Boeing is going to work with Kitty Hawk on flying cars and safety

Kitty Hawk and Boeing are teaming up on flying cars

Pairing a clever company like Kitty Hawk with a massive company like Boeing could make for a dream team.

Kitty Hawk says its Cora aircraft can cover 62 miles per charge(Credit: Kitty Hawk/Richard Lord)

Kitty Hawk, one of the flying car startups backed by Google founder and Alphabet CEO Larry Page, announced that it’s partnering with Boeing to develop its semi-autonomous flying taxi. Specifically, Kitty Hawk will work with Boeing on its two-seater Cora flying vehicle, which it hopes to one day use for a semi-autonomous flying taxi service.

Kitty Hawk first showed off its Cora aircraft last year and now Boeing has come onboard(Credit: Kitty Hawk)

After a flurry of announcements last year that included the two-seater Cora, the single-seater Flyer, as well as a partnership with Air New Zealand, Kitty Hawk has been much quieter in recent months. Its aim is for Cora to one day provide a flying taxi service that can reportedly be summoned with an app. The plan is for the vehicle to not have a pilot on board; instead, it will be flown mainly by autopilot systems, with supervision from a human pilot situated remotely. It sounds like getting this system to work safely could be a key element of its partnership with Boeing since the company’s NeXt division is focused on ways for autonomous and piloted craft to share airspace safely.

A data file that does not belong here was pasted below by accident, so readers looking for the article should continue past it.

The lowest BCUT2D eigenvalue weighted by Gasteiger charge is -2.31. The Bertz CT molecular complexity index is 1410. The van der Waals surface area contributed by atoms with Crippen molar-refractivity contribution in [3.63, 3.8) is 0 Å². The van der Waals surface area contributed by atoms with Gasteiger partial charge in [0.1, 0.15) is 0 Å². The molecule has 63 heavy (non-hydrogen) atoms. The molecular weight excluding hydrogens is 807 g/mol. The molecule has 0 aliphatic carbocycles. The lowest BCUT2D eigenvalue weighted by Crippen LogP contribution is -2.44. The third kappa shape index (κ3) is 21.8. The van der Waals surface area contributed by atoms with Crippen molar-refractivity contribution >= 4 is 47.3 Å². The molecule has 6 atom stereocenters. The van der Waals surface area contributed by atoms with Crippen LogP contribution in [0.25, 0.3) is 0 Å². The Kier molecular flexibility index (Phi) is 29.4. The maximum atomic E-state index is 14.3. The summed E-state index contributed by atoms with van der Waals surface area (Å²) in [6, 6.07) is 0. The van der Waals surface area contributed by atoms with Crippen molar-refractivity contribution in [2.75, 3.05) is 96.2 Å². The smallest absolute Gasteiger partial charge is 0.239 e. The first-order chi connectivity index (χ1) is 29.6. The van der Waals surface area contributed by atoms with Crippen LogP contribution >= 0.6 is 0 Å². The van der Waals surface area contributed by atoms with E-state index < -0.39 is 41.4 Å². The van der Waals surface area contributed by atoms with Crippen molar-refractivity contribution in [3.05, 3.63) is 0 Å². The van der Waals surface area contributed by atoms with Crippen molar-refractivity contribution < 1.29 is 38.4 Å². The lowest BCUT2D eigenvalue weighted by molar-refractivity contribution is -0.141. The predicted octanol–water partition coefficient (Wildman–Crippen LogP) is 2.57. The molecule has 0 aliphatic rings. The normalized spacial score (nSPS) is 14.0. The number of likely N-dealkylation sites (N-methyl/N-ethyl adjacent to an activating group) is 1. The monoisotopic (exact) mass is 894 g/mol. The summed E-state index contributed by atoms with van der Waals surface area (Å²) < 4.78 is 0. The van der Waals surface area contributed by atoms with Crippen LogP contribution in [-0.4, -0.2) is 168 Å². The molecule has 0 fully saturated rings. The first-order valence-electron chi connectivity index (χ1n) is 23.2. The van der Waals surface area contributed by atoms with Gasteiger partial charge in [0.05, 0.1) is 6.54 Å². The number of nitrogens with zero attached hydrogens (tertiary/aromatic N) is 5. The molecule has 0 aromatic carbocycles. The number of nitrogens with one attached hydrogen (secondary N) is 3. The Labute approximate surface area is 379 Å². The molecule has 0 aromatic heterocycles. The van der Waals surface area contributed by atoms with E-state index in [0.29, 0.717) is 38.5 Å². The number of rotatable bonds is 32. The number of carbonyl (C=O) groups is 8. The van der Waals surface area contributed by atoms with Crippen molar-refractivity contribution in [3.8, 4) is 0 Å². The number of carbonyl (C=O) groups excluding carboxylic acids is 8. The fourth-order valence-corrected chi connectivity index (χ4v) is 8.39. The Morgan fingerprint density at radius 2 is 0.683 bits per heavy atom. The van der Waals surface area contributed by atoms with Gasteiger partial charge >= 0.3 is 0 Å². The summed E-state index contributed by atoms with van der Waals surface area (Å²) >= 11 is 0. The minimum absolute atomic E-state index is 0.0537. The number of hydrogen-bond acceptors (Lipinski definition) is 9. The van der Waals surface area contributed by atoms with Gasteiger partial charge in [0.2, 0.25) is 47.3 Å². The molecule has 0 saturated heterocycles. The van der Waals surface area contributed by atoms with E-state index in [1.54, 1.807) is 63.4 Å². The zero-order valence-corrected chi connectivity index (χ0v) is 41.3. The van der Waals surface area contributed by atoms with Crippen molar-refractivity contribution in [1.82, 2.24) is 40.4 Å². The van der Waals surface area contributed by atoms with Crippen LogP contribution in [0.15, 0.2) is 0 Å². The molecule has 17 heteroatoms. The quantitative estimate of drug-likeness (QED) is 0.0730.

Cora can hit speeds of 110 mph (180 km/h)(Credit: Kitty Hawk)

Kitty Hawk has some high-profile competitors in the nascent flying taxi space. Most notably, Uber plans to start test flights of its own Uber Air service in 2020, with a commercial launch planned for 2023. The ride-sharing company announced that it’s working with five aerospace companies to build craft for the service, including one company that was purchased by Boeing back in 2017. A separate startup, Lilium, completed a test flight of its own five-seater aircraft earlier this year.

Kitty Hawk first showed off its Cora aircraft last year(Credit: Kitty Hawk)

“Working with a company like Kitty Hawk brings us closer to our goal of safely advancing the future of mobility,” says Steve Nordlund, vice president and general manager of Boeing NeXt. “We have a shared vision of how people, goods and ideas will be transported in the future, as well as the safety and regulatory ecosystem that will underpin that transportation.”

Source: Boeing

Kitty Hawk says its Cora aircraft can cover 62 miles per charge(Credit: Kitty Hawk)
Cora in the hangar(Credit: Kitty Hawk)
Cora is a two-seater short hop electric aircraft that uses 12 propellors mounted on its wings to take off vertically(Credit: Kitty Hawk)